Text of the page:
Late Saturday night or early Sunday morning -- depending on the listener's perspective -- Spiritus Cheese might offer a James Brown concert, while the following week paid tribute to the "women of rock."

"We always got musicians to drop in and play when they were in town," he added.

By 1970, once Spiritus Cheese had unveiled the commercial potential of its programming, Einstein began shifting WHFS towards a 24-hour progressive format.

Ironically, Brooks and Gorbulew were fired.

"They allowed promo men to run the show, to tell them what's hot. It didn't work. They used the same easy listening DJs," he said, imitating a crystal-clear, saccharine voice.

"They wouldn't entrust an investment to long-haired, 23-year-old, non-establishment types."

In response to public outcry, Einstein quickly re-hired them as DJs and expanded their time.

But soon after, Gorbulew's girlfriend, Amy, was suspended from the station for four weeks after a Saturday night show she hosted played a Firesign Theater skit with a curse word in it.

When she returned, programmers decided they wanted a male voice, Brooks said, and held her off the air. She and Gorbulew quit in protest, taking the name "Spiritus Cheese" to WGTB, the Georgetown University radio station.

"I was ready to go too, except I was completely broke," Brooks admitted. After taking a sabbatical to finish college, he returned to WHFS in the summer of 1972.

By then, Einstein had hired his sons, David and Damian, as DJs.

WHFS also brought on Murray Kauffman, universally known as "Murray the K," and Jonathan Gilbert, "Weasel."

By the mid '70s, WHFS, "Washington's Habit Forming Station," offered "Homegrown Radio" around the clock.

Brook's slot ran from 10 a.m. to 2 p.m. "You played whatever you wanted," he said.

"We tried to deliver a cohesive set and have it all fit together. Sometimes we would play the most God-awful music. Other times you would nail it."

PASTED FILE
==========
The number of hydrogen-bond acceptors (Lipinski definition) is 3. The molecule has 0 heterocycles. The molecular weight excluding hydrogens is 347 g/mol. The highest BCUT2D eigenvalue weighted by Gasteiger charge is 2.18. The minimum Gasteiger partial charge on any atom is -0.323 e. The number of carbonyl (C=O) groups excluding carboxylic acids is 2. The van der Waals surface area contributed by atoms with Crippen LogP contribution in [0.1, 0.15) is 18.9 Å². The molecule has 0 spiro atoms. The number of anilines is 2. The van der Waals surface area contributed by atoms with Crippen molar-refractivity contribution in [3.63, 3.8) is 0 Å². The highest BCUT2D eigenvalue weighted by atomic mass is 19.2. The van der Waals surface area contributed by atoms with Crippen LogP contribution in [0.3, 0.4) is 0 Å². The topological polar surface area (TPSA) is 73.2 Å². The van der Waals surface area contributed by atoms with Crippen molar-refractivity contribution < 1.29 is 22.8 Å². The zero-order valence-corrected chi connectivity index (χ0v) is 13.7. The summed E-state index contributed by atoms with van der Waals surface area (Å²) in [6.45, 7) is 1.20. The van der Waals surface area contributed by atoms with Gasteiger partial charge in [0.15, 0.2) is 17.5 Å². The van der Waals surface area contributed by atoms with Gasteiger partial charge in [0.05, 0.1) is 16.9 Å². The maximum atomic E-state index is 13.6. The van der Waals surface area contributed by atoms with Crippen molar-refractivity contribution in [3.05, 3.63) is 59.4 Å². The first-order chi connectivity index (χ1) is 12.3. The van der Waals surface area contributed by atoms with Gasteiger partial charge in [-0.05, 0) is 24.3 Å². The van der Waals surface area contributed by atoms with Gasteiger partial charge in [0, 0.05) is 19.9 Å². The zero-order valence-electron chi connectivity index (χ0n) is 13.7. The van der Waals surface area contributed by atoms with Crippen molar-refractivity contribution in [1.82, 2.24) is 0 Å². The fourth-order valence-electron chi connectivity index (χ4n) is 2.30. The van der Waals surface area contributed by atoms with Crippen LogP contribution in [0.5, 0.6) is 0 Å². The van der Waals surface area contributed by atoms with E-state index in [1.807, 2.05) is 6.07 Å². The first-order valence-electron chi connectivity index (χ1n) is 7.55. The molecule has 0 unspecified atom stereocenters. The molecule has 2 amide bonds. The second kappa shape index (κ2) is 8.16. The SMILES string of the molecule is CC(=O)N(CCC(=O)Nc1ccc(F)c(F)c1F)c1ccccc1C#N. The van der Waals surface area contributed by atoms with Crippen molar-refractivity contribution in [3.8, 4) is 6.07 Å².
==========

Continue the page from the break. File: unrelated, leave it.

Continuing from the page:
"We believed the music could tell the story by itself," he said, explaining the station's preference for rock over talk.

Playlists also featured regional acts, like Catfish Hodge Band, The Nighthawks, Powerhouse, Bill Holland and the Rents, and Root Boy Slim and the Sex Change Band, a group Brooks helped gain recognition.

These same bands and more were featured in the Homegrown Festival, held at Warner Theater, the predecessor to the HFStival.

In 1975, Damian was involved in a serious automobile accident. Two years later, after he returned to the air in a wheelchair, his voice became difficult to understand, Brooks said, and executives voted to take him off the air.

Damian's wife filed a discriminatory lawsuit, which the station decided to fight, even though as the trial ensued, Brooks says, "we found out he had the most listened to show.

"But rather than embrace him, the station fought on" and eventually lost.

WHFS "was about the music, not slick DJs," and to Brooks, the lawsuit signified the beginnings of corporatization.

The early days of FM radio reflected AM in its prime, he explained. "You could hear Elvis, Cash, Motown, Wilson Pickett, Tula Clark. Regional acts might be requested above the Beatles. You could drive across the country and hear different regional acts. Now it's all homogenized."

Brooks remained at WHFS until 1979, when he left to manage Root Boy Slim.

"Over time, more research went into things. Radio became more formatted, more corporate and more conglomerated as the FCC relaxed ownership rules," Brooks said.

"That's why talk radio rose in popularity. You can be surprised."